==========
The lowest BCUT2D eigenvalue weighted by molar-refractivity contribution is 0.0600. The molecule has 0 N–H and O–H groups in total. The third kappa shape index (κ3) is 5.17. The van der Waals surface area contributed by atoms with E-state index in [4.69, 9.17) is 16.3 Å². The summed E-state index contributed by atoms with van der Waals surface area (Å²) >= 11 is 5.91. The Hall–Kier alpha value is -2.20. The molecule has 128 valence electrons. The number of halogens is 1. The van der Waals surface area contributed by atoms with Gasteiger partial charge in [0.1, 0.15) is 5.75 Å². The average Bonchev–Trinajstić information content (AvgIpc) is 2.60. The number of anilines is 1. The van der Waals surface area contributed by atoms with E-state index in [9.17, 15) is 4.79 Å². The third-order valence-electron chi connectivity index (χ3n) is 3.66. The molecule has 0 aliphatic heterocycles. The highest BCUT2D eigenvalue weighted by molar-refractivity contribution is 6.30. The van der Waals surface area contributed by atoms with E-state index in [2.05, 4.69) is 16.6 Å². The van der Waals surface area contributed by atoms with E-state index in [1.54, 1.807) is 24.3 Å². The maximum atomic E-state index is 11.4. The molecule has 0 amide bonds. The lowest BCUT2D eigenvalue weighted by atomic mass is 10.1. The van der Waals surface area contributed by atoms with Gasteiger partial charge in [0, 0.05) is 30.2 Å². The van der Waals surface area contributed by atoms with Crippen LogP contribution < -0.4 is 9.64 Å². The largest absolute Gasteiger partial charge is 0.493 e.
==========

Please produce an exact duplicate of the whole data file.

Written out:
The lowest BCUT2D eigenvalue weighted by molar-refractivity contribution is 0.0600. The molecule has 0 N–H and O–H groups in total. The third kappa shape index (κ3) is 5.17. The van der Waals surface area contributed by atoms with E-state index in [4.69, 9.17) is 16.3 Å². The summed E-state index contributed by atoms with van der Waals surface area (Å²) >= 11 is 5.91. The Hall–Kier alpha value is -2.20. The molecule has 128 valence electrons. The number of halogens is 1. The van der Waals surface area contributed by atoms with Gasteiger partial charge in [0.1, 0.15) is 5.75 Å². The average Bonchev–Trinajstić information content (AvgIpc) is 2.60. The number of anilines is 1. The van der Waals surface area contributed by atoms with E-state index in [9.17, 15) is 4.79 Å². The third-order valence-electron chi connectivity index (χ3n) is 3.66. The molecule has 0 aliphatic heterocycles. The highest BCUT2D eigenvalue weighted by molar-refractivity contribution is 6.30. The van der Waals surface area contributed by atoms with E-state index in [2.05, 4.69) is 16.6 Å². The van der Waals surface area contributed by atoms with E-state index in [1.54, 1.807) is 24.3 Å². The maximum atomic E-state index is 11.4. The molecule has 0 amide bonds. The lowest BCUT2D eigenvalue weighted by atomic mass is 10.1. The van der Waals surface area contributed by atoms with Gasteiger partial charge in [0, 0.05) is 30.2 Å². The van der Waals surface area contributed by atoms with Crippen LogP contribution < -0.4 is 9.64 Å². The largest absolute Gasteiger partial charge is 0.493 e.